Chemotherapy Improves Pancreatic Cancer Survival
Among patients with inoperable pancreatic cancer, Gemzar® (gemcitabine)-based chemotherapy results in longer survival and better quality of life than an alternative treatment regimen consisting of enzyme therapy, nutritional supplements, detoxification, and an organic diet. These results were published in the Journal of Clinical Oncology.
Pancreatic cancer has one of the highest mortality rates of all cancers. It accounts for less than 3% of all newly diagnosed cancers in the United States each year but 6% of all cancer deaths. Pancreatic cancer is often called a “silent killer” because its symptoms are usually not recognizable until it has advanced and spread outside the pancreas. As a result, the majority of pancreatic cancers are not diagnosed until they have reached advanced stages and are considered incurable.
Because outcomes after conventional treatment of advanced pancreatic cancer remain poor, some patients seek alternative treatments. To compare conventional chemotherapy to an alternative treatment regimen, researchers designed a Phase III clinical trial. The trial was intended to compare Gemzar-based chemotherapy to an alternative treatment regimen consisting of pancreatic proteolytic enzymes, nutritional supplements, detoxification, and an organic diet. Pancreatic proteolytic enzymes had shown some promise against pancreatic cancer in preliminary studies.
Because most patients refused to be randomly assigned to treatment group, the design of the study was eventually changed to allow patients to choose treatment group.
Patients who chose to be treated with Gemzar often received Gemzar in combination with other chemotherapy drugs such as Xeloda® (capecitabine) and Taxotere® (docetaxel).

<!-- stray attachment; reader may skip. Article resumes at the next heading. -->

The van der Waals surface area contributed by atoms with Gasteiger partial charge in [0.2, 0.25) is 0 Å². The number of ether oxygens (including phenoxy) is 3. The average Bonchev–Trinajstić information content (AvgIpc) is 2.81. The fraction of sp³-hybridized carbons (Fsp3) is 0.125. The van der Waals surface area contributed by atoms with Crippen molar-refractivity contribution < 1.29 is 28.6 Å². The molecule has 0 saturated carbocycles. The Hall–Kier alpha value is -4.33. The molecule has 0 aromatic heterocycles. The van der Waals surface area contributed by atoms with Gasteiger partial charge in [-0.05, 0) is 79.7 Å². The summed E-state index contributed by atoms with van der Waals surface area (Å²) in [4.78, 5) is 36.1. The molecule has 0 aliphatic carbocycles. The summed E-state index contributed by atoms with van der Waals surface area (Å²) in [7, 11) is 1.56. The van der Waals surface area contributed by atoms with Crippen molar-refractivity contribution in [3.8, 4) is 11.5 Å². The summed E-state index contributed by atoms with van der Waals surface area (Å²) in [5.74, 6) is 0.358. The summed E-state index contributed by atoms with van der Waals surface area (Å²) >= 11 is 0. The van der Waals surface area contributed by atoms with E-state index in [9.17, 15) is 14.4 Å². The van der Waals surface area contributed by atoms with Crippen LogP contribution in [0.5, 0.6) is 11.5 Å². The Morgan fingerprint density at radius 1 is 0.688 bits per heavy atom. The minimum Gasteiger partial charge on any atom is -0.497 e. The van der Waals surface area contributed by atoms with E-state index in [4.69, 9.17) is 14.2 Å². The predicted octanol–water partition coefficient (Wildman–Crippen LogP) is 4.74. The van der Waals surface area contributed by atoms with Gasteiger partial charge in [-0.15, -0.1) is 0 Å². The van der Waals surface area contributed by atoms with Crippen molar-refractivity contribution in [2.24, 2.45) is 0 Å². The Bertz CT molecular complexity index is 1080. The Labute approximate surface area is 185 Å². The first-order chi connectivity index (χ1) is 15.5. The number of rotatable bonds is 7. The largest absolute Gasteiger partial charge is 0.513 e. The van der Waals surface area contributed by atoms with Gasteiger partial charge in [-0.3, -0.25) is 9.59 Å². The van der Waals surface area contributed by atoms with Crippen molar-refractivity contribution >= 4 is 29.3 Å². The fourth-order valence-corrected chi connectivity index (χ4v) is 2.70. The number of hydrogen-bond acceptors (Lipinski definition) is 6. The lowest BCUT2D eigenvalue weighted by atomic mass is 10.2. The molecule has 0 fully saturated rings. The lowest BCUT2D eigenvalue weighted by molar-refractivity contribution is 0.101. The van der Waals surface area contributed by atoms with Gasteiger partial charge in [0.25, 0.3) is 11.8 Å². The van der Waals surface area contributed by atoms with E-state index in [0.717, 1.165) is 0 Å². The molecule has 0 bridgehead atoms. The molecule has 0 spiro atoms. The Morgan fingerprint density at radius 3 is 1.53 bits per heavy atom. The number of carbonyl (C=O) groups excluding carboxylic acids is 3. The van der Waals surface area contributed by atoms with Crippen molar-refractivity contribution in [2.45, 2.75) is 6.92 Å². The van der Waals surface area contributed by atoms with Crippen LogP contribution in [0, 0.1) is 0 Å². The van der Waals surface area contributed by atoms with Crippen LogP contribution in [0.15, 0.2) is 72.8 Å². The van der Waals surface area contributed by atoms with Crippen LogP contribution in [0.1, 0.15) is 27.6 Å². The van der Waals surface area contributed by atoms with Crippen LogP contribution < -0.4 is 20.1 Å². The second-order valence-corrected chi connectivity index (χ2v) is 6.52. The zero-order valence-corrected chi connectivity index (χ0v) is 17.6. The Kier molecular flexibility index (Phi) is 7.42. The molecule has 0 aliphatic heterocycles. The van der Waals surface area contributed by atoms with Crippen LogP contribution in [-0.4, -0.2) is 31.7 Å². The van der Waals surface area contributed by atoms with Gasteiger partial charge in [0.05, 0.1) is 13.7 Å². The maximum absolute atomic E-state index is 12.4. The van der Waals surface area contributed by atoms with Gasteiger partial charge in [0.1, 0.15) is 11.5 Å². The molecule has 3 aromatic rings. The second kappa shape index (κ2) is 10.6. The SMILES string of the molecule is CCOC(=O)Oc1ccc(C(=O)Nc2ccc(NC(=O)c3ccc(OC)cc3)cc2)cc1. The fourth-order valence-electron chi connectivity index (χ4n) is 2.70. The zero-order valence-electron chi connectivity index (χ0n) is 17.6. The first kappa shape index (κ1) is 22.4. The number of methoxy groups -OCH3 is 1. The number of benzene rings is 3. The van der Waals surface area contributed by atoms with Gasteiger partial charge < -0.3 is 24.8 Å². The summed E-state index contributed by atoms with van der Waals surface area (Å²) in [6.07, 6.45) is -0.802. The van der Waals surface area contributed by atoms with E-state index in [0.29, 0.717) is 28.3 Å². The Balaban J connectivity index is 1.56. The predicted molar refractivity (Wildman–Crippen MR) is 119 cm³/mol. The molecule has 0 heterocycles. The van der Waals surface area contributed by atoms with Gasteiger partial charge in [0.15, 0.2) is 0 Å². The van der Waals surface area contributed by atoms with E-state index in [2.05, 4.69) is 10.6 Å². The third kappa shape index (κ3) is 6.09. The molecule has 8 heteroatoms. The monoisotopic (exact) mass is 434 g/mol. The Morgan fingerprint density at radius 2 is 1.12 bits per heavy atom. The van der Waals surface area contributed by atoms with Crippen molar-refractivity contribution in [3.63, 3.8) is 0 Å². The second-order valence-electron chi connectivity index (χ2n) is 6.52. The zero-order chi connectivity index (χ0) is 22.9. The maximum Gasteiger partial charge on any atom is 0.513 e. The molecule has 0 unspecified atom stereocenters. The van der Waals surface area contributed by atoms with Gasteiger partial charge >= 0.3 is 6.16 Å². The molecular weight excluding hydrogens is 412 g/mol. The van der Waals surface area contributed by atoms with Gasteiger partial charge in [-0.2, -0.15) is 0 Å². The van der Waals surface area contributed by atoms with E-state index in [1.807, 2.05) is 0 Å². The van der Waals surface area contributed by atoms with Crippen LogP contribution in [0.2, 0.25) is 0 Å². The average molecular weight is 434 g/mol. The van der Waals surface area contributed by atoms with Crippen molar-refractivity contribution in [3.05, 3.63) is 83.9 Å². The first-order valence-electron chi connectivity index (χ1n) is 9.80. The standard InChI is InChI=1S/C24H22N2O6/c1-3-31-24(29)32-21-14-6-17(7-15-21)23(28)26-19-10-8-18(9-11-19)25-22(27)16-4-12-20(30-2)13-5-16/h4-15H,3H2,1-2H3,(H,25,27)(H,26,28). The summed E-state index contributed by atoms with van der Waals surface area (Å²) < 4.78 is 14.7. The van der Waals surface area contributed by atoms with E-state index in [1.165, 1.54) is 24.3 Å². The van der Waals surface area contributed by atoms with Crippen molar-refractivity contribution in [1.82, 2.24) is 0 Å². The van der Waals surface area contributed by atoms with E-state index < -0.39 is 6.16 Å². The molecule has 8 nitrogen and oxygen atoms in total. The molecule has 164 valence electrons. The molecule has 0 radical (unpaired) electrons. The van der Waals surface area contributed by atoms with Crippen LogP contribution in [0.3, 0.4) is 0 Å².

Patients who chose to be treated with enzyme therapy also consumed a diet that required at least 70% of the food to be raw or minimally cooked. Patients in this group also underwent detoxification with coffee enemas twice a day, skin brushing and cleansing, salt and soda baths, and a liver flush.
Of the 55 patients with inoperable pancreatic cancer enrolled in the study, 23 chose chemotherapy and 32 chose enzyme therapy.
- Median survival was 14 months in the chemotherapy group and 4.3 months in the enzyme therapy group.
- At one year 56% of the chemotherapy patients were still alive compared with 16% of the enzyme therapy patients.
- Patients in the chemotherapy group reported better quality of life than patients in the enzyme therapy group.
These results suggest that treatment of pancreatic cancer with Gemzar-based chemotherapy results in longer survival and better quality of life than treatment with enzyme therapy.
Reference: Chabot JA, Tsai W-Y, Fine RL et al. Pancreatic proteolytic enzyme therapy compared with gemcitabine-based chemotherapy for the treatment of pancreatic cancer. Journal of Clinical Oncology [early online publication]. August 17, 2009.
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